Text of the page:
Growth could pay for social spending

If the coalition is limited to Labor and the Pensioners, then spending would be increased to such items as health and health insurance, pension allowances and single-parent support.

By DANIEL KENNEMER
March 30, 2006 06:55
2 minute read.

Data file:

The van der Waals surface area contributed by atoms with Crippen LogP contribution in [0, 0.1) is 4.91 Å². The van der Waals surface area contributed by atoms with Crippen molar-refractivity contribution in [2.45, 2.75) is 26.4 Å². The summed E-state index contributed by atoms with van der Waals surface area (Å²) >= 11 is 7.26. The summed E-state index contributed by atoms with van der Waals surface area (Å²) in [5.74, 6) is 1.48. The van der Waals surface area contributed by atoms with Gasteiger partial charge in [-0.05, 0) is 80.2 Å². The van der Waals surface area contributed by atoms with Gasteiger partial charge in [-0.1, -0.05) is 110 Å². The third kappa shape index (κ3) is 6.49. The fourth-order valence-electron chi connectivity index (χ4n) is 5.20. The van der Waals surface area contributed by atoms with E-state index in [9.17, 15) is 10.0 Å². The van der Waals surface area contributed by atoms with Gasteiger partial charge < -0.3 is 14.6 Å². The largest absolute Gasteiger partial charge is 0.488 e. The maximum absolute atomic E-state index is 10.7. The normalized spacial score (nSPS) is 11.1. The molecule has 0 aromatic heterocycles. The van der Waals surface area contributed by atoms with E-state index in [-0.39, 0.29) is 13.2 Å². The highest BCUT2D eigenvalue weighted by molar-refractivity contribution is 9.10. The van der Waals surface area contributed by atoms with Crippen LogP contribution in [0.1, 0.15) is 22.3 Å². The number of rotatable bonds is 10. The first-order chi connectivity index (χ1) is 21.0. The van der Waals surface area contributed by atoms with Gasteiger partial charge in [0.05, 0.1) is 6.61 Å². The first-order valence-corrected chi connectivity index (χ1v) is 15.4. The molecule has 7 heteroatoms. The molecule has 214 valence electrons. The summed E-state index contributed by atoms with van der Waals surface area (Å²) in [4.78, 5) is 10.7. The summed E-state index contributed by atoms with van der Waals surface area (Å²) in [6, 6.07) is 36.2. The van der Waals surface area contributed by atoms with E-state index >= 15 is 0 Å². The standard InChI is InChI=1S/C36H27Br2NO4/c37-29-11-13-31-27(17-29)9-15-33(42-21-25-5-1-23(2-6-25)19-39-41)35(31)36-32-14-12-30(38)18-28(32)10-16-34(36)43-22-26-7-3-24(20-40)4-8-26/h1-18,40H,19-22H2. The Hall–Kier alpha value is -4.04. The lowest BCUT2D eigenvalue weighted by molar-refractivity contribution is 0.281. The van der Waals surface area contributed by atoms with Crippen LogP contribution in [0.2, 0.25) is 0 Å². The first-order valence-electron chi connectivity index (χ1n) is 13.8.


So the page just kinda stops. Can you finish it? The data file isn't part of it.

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Fast economic growth, expected to continue in 2006, and increased tax revenue would create a budget surplus, thereby allowing Kadima to commit to more social spending and build a coalition of center-left parties without compromising fiscal restraint. "I assume that there will be a clear statement that the limit of budgetary deficit growth will not be exceeded," said Israel Institute for Economic Social Research chairman Roby Nathanson. Given projections of roughly 4 percent to 4.5% expansion of the gross domestic product and 1.8% population growth in 2006, boosted tax revenues would create a surplus of about NIS 3.5 billion to NIS 4b., he said. The extra money would allow Kadima to promise potential coalition partners, such as Labor, the Pensioners and Shas, that the government would fight poverty and unemployment and improve the lot of retirees without exceeding the budget, Nathanson predicted, adding that, "Anything beyond that could certainly cause economic instability and a more difficult situation." Raising the minimum wage to $1,000 per month - as the Labor Party promised during the electoral campaign - "does not appear to be realistic, this has no chance of being expressed all at once," he said. Nathanson added that there there was almost "no doubt" the 2006 budget would have to be changed because it was still based on the economic policy of past years. David Nachmias, professor of governance and public policy at the Interdisciplinary Center in Herzliya said it was too early to estimate the fiscal cost of building a center-left coalition, which could vary widely depending on the party courted. If the coalition is limited to Labor and the Pensioners, then spending would be increased to such items as health and health insurance, pension allowances and single-parent support. Including United Torah Judaism would boost transfer payments earmarked for Haredi needy, yeshiva students and large families, he said. Nathanson noted that the Arab parties also would support increased social spending. "The problem is raising minimum wage, which Peretz promised," Nachmias said. Funding for the list of subsidized items in the "health basket" could be raised by 2% or NIS 460 million per year, Nathanson said. Nachmias noted that earlier Health Ministry requests had put the necessary raise to the health basket at NIS 700m., "but now the story is completely different" since Labor has promised more, and the Pensioners and Shas are requesting much more, so that amount could be multiplied "several times over." The Pensioners' specific demands were still unclear, however. A Labor spokesperson said the party would most likely assemble a negotiating team and formulate specific demands - which would "certainly" include raising the minimum wage to $1,000 and mandatory pension - by Thursday or Friday. Labor's campaign platform sought to spread NIS 57.9b. in added spending on social and economic development over four years, including NIS 7b. to help cover the cost of raising minimum wage for employers unable to foot the bill. Funding for the program would be provided through increased economic growth and cutting the defense budget and spending in the West Bank, the Labor spokesperson said. Nachmias predicted that some Labor leaders, as well as the Finance Ministry's Budgetary Department, would likely help prevent "radical changes" to economic and fiscal policy. Prime Minister Ehud Olmert would also seek to safeguard economic growth and keep increases in public spending to a minimum in coalition talks. "He won't give everything all at once," Nachmias said.

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